An infringement action occurs on the invasion of a statutory right of the registered trademark holder. Such action may be instituted when a person uses a mark which is identical or deceptively similar to that of the registered proprietor. There are broadly two types of remedies a person has in such situations:
- Infringement Suit: The registered owner of the mark has the exclusive right to institute a suit before a court having civil jurisdiction. While infringement of a trademark is a continuing offence, a suit may be filed within 3 years’ time from the date of the infringement or within 3 years’ time from the date of knowledge of infringement.
- Passing off: An action for passing off is a common law remedy which allows an unregistered owner of a mark to seek civil action against misrepresentation, whether intentional or unintentional, on part of the infringer. The basis of a passing off action is that the plaintiff is likely to or has already suffered damages/ economic loss due to such misrepresentation.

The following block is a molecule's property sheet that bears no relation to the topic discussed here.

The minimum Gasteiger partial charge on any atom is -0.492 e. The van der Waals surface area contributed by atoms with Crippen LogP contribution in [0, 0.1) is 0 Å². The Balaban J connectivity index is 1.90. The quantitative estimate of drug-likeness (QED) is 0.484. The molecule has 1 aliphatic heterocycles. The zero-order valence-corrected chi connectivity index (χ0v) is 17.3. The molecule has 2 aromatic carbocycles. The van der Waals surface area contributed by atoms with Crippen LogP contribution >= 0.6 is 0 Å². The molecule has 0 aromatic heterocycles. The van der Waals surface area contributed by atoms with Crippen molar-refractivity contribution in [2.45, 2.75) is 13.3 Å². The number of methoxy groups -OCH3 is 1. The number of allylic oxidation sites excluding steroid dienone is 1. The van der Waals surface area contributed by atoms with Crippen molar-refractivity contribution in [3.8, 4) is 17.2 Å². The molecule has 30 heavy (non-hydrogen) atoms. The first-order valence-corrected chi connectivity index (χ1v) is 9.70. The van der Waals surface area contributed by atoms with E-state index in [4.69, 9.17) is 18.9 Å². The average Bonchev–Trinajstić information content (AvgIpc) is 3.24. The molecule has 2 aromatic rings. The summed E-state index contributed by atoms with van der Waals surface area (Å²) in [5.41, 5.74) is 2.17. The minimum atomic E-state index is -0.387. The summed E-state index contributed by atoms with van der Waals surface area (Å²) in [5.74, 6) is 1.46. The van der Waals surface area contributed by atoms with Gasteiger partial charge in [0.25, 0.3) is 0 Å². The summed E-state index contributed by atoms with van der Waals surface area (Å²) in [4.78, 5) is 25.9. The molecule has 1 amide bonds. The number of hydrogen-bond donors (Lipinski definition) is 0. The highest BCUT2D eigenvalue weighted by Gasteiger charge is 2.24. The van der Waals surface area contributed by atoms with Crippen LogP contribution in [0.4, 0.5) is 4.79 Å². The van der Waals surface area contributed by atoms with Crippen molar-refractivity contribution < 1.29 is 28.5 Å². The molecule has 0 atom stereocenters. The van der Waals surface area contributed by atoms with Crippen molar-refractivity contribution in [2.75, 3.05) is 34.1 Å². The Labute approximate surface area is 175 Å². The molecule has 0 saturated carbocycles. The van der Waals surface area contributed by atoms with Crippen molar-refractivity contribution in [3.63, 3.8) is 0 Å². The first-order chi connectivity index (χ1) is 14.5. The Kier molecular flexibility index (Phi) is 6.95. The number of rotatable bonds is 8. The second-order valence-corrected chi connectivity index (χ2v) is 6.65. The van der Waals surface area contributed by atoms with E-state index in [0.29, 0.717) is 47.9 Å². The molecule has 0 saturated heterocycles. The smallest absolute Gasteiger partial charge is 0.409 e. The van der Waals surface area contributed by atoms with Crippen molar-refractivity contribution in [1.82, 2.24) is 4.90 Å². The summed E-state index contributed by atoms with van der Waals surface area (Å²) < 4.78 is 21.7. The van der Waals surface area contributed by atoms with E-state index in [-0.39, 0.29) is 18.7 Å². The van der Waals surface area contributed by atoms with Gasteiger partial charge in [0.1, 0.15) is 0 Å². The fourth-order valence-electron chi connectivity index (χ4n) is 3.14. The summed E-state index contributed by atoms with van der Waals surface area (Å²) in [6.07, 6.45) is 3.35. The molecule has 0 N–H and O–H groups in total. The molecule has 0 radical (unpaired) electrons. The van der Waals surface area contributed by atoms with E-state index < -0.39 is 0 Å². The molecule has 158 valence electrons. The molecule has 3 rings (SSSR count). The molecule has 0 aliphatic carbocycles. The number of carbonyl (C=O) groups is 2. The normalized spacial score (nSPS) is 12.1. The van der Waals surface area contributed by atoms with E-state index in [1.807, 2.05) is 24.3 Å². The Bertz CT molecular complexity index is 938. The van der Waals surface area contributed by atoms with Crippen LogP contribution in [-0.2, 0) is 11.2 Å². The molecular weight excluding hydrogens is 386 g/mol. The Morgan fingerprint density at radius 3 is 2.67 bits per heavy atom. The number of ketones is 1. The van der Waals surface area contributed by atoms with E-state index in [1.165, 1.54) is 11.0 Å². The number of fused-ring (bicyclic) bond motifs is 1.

- Criminal Action: Chapter XII of The Trade Marks Act, 1999 provides for imprisonment for a term not less than six months which may extend up to three years and/or a fine not less than fifty thousand rupees which may extend up to two lakh rupees.
The court may grant the following reliefs in a suit for infringement or passing off:
- Damages (nominal or compensatory) on accounts of profits obtained as a result of the unauthorized use.
- Permanent or temporary injunction against any further unauthorized use of such mark by the defendant.
- An order for delivery up of the infringing labels and marks for the purpose of destruction or reassure.